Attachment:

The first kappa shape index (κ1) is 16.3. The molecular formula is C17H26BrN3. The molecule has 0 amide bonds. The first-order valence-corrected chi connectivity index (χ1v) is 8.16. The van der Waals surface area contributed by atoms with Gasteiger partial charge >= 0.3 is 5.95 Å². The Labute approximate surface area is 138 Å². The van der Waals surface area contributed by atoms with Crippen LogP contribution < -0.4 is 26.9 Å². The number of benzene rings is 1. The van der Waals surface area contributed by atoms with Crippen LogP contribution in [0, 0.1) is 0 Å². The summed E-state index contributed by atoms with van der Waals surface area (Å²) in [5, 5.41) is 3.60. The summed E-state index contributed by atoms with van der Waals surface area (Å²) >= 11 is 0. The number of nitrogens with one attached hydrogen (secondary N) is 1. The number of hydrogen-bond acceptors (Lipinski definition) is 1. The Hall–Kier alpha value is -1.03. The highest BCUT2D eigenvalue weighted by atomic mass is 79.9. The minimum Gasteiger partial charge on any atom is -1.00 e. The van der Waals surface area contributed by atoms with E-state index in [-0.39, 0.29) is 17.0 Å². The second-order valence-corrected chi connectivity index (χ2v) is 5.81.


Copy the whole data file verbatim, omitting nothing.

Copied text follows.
The first kappa shape index (κ1) is 16.3. The molecular formula is C17H26BrN3. The molecule has 0 amide bonds. The first-order valence-corrected chi connectivity index (χ1v) is 8.16. The van der Waals surface area contributed by atoms with Gasteiger partial charge >= 0.3 is 5.95 Å². The Labute approximate surface area is 138 Å². The van der Waals surface area contributed by atoms with Crippen LogP contribution < -0.4 is 26.9 Å². The number of benzene rings is 1. The van der Waals surface area contributed by atoms with Crippen LogP contribution in [0, 0.1) is 0 Å². The summed E-state index contributed by atoms with van der Waals surface area (Å²) in [5, 5.41) is 3.60. The summed E-state index contributed by atoms with van der Waals surface area (Å²) >= 11 is 0. The number of nitrogens with one attached hydrogen (secondary N) is 1. The number of hydrogen-bond acceptors (Lipinski definition) is 1. The Hall–Kier alpha value is -1.03. The highest BCUT2D eigenvalue weighted by atomic mass is 79.9. The minimum Gasteiger partial charge on any atom is -1.00 e. The van der Waals surface area contributed by atoms with E-state index in [-0.39, 0.29) is 17.0 Å². The second-order valence-corrected chi connectivity index (χ2v) is 5.81.